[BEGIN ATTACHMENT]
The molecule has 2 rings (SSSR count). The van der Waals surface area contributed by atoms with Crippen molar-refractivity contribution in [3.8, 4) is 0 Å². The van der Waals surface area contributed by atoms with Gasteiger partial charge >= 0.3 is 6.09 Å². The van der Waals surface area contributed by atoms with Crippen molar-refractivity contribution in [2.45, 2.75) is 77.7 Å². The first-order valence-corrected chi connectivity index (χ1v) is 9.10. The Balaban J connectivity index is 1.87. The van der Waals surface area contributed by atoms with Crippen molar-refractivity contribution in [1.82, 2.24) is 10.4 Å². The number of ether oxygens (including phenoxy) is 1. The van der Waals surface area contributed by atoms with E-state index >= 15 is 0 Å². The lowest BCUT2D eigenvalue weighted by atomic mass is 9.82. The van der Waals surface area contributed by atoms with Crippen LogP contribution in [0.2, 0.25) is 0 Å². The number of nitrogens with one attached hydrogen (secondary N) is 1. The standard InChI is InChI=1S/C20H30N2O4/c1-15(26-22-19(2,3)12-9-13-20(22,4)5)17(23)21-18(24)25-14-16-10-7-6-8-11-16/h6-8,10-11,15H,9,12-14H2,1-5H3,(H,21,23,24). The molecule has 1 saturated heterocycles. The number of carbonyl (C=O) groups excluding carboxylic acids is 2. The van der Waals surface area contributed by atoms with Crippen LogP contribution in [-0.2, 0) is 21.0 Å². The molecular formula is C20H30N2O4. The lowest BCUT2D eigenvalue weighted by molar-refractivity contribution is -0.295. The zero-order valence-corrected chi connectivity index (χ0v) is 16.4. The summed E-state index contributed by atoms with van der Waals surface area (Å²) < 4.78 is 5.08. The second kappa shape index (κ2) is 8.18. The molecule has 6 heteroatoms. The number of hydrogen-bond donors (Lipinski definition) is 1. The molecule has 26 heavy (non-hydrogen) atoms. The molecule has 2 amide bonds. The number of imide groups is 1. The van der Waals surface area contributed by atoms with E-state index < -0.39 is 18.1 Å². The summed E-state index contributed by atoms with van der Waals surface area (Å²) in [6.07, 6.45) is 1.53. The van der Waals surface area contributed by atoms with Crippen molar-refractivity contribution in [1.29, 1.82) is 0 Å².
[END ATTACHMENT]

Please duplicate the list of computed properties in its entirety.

The molecule has 2 rings (SSSR count). The van der Waals surface area contributed by atoms with Crippen molar-refractivity contribution in [3.8, 4) is 0 Å². The van der Waals surface area contributed by atoms with Gasteiger partial charge >= 0.3 is 6.09 Å². The van der Waals surface area contributed by atoms with Crippen molar-refractivity contribution in [2.45, 2.75) is 77.7 Å². The first-order valence-corrected chi connectivity index (χ1v) is 9.10. The Balaban J connectivity index is 1.87. The van der Waals surface area contributed by atoms with Crippen molar-refractivity contribution in [1.82, 2.24) is 10.4 Å². The number of ether oxygens (including phenoxy) is 1. The van der Waals surface area contributed by atoms with E-state index >= 15 is 0 Å². The lowest BCUT2D eigenvalue weighted by atomic mass is 9.82. The van der Waals surface area contributed by atoms with Crippen LogP contribution in [0.2, 0.25) is 0 Å². The number of nitrogens with one attached hydrogen (secondary N) is 1. The standard InChI is InChI=1S/C20H30N2O4/c1-15(26-22-19(2,3)12-9-13-20(22,4)5)17(23)21-18(24)25-14-16-10-7-6-8-11-16/h6-8,10-11,15H,9,12-14H2,1-5H3,(H,21,23,24). The molecule has 1 saturated heterocycles. The number of carbonyl (C=O) groups excluding carboxylic acids is 2. The van der Waals surface area contributed by atoms with Crippen LogP contribution in [-0.2, 0) is 21.0 Å². The molecular formula is C20H30N2O4. The lowest BCUT2D eigenvalue weighted by molar-refractivity contribution is -0.295. The zero-order valence-corrected chi connectivity index (χ0v) is 16.4. The summed E-state index contributed by atoms with van der Waals surface area (Å²) < 4.78 is 5.08. The second kappa shape index (κ2) is 8.18. The molecule has 6 heteroatoms. The number of hydrogen-bond donors (Lipinski definition) is 1. The molecule has 26 heavy (non-hydrogen) atoms. The molecule has 2 amide bonds. The number of imide groups is 1. The van der Waals surface area contributed by atoms with E-state index < -0.39 is 18.1 Å². The summed E-state index contributed by atoms with van der Waals surface area (Å²) in [6.07, 6.45) is 1.53. The van der Waals surface area contributed by atoms with Crippen molar-refractivity contribution in [1.29, 1.82) is 0 Å².